Figure 3. The effect of calorie restriction on serum adiponectin. Serum adiponectin showed no significant difference among all three groups at the beginning of the study. During the 12-week period, only CR2 group demonstrated a significant increase in serum adiponectin level as compared to the baseline. One-way ANOVA followed by LSD-test was used to detect significant differences of the means, * p < 0.05.
Figure 3. The effect of calorie restriction on serum adiponectin. Serum adiponectin showed no significant difference among all three groups at the beginning of the study. During the 12-week period, only CR2 group demonstrated a significant increase in serum adiponectin level as compared to the baseline. One-way ANOVA followed by LSD-test was used to detect significant differences of the means, * p < 0.05.
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CR also led to a decrease in mass of visceral adipose tissue (Table 3). At the end of the 12-week study, wet weights of VAT and its percentage to the total body weight in CR groups were significantly lower than those in AL group (p < 0.05). As compared to CR1 group, further calorie restriction in CR2 group resulted in a significantly lower visceral fat mass (p < 0.05).
Table 3. Effect of calorie restriction on visceral adipose tissue .
Table 3. Effect of calorie restriction on visceral adipose tissue .
GroupVisceral Fat Mass [g] #,*Visceral Fat Mass [%] *
AL16.47 ± 3.763.29 ± 0.48
CR112.08 ± 3.71 a2.51 ± 0.68 a
CR26.72 ± 2.61 a,b1.79 ± 0.69 a,b
Abbreviations: AL: ad libitum; CR: calorie restriction; * Data was presented as arithmetic mean ± 1 S.D. n = 12 for each group; # Visceral Fat Mass [g] = total perirenal adipose tissue [g] + total peri-epididymal adipose tissue [g] [20]; Δ Visceral fat mass [%] = Visceral fat mass/Body weight × 100; a p < 0.05 versus AL group; b p < 0.05 versus CR1 group.

3.3. Gene Expression

Results obtained from RT-PCR indicated that the expression levels of adiponectin mRNA and PPARγ mRNA in CR groups were significantly higher than those in AL group (Figure 4). Within two CR groups, adiponectin and PPARγ mRNA levels in CR2 group were significantly higher than those in CR1 group (Figure 4(A2,B2)).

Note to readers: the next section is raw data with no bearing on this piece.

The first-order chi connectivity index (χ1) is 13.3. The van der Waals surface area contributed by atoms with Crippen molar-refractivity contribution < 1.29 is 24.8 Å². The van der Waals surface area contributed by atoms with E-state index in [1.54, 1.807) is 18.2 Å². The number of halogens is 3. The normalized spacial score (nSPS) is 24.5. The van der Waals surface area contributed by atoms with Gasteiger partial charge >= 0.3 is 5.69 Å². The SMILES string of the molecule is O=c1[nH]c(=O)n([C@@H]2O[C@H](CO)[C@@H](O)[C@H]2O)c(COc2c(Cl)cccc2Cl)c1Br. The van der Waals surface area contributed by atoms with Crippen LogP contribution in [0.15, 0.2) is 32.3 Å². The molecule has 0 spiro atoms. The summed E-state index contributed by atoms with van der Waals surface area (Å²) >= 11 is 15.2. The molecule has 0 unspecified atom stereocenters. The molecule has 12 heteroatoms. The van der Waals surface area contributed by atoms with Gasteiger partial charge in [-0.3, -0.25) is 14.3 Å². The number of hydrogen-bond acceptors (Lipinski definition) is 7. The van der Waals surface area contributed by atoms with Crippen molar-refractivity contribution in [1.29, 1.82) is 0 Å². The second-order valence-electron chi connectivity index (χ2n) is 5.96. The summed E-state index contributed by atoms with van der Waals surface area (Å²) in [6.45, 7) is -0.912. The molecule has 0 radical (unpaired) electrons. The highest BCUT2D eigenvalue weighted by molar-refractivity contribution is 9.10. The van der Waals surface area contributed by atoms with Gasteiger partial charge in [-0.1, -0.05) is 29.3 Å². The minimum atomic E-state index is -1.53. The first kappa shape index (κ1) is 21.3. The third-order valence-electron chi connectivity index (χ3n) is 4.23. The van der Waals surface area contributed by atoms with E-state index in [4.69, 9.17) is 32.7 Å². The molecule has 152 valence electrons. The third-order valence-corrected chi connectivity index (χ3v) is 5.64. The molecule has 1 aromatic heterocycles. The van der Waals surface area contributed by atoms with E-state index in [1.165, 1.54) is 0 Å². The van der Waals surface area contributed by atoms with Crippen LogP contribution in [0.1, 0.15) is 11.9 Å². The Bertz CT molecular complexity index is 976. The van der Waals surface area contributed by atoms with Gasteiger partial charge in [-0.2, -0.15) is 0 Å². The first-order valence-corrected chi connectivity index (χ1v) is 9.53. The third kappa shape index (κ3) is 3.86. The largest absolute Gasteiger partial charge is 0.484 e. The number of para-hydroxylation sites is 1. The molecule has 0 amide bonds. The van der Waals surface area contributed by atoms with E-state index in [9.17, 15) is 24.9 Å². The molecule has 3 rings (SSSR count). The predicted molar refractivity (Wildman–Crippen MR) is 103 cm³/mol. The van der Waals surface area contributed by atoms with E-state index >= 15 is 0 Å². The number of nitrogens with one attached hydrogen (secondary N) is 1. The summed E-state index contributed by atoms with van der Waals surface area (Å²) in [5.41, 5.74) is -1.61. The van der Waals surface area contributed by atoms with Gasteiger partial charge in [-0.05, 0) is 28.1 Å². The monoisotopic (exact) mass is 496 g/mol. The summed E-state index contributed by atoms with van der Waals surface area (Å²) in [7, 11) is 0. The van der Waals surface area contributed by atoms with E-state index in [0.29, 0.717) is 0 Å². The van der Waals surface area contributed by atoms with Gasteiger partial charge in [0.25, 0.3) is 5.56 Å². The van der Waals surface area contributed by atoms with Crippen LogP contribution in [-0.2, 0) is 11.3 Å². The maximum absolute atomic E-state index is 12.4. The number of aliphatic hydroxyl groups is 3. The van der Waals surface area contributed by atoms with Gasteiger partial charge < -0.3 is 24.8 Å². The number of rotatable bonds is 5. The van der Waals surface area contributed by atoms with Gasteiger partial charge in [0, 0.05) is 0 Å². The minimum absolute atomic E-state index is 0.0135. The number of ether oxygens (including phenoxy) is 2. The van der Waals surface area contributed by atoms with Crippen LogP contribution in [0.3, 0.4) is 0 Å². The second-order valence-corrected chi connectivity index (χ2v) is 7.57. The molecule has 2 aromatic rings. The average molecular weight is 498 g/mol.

3.4. Correlation Analysis

Pearson correlation analysis was performed for mRNA levels of adiponectin, PPARγ with different serum parameters (Table 4). Results showed that no correlation was detected between adiponectin, PPARγ mRNA levels, total cholesterol (p > 0.05), and fasting glucose (p > 0.05). However, adiponectin, and PPARγ mRNA levels were positively associated with HDL-C (p < 0.05) and inversely correlated with body weight (p < 0.05), triglyceride (p < 0.05) and fasting insulin (p < 0.05).
Figure 4. The effect of calorie restriction on the expressions of adiponectin and PPARγ in adipose tissues. (A1, B1) demonstrate the expression levels of mRNA of β-actin, adiponectin and PPARγ, respectively, quantified by RT-PCR. The expression levels (absorbance) of mRNA of adiponectin and PPARγ were then normalized against those of β-actin (served as loading control) (A2, B2). One-way ANOVA followed by LSD-test was used to detect significant differences of the means, * p < 0.05.
Figure 4. The effect of calorie restriction on the expressions of adiponectin and PPARγ in adipose tissues. (A1, B1) demonstrate the expression levels of mRNA of β-actin, adiponectin and PPARγ, respectively, quantified by RT-PCR. The expression levels (absorbance) of mRNA of adiponectin and PPARγ were then normalized against those of β-actin (served as loading control) (A2, B2). One-way ANOVA followed by LSD-test was used to detect significant differences of the means, * p < 0.05.
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Table 4. Correlation analysis of adiponectin mRNA, PPARγ mRNA with different serum parameters.
Table 4. Correlation analysis of adiponectin mRNA, PPARγ mRNA with different serum parameters.
Independent VariablesAdiponectinPPARγ
rprp
Body weight−0.3890.001−0.4250.005
Triglyceride−0.3450.042−0.5320.032
Total Cholesterol0.470.6240.6730.431
HDL-C 0.3760.0260.3540.032
Glucose0.5300.2310.4920.485
Insulin−0.4110.003−0.5370.013
Abbreviations: PPAR-γ: peroxisome proliferator activator receptor γ; HDL-C: High density lipoprotein cholesterol.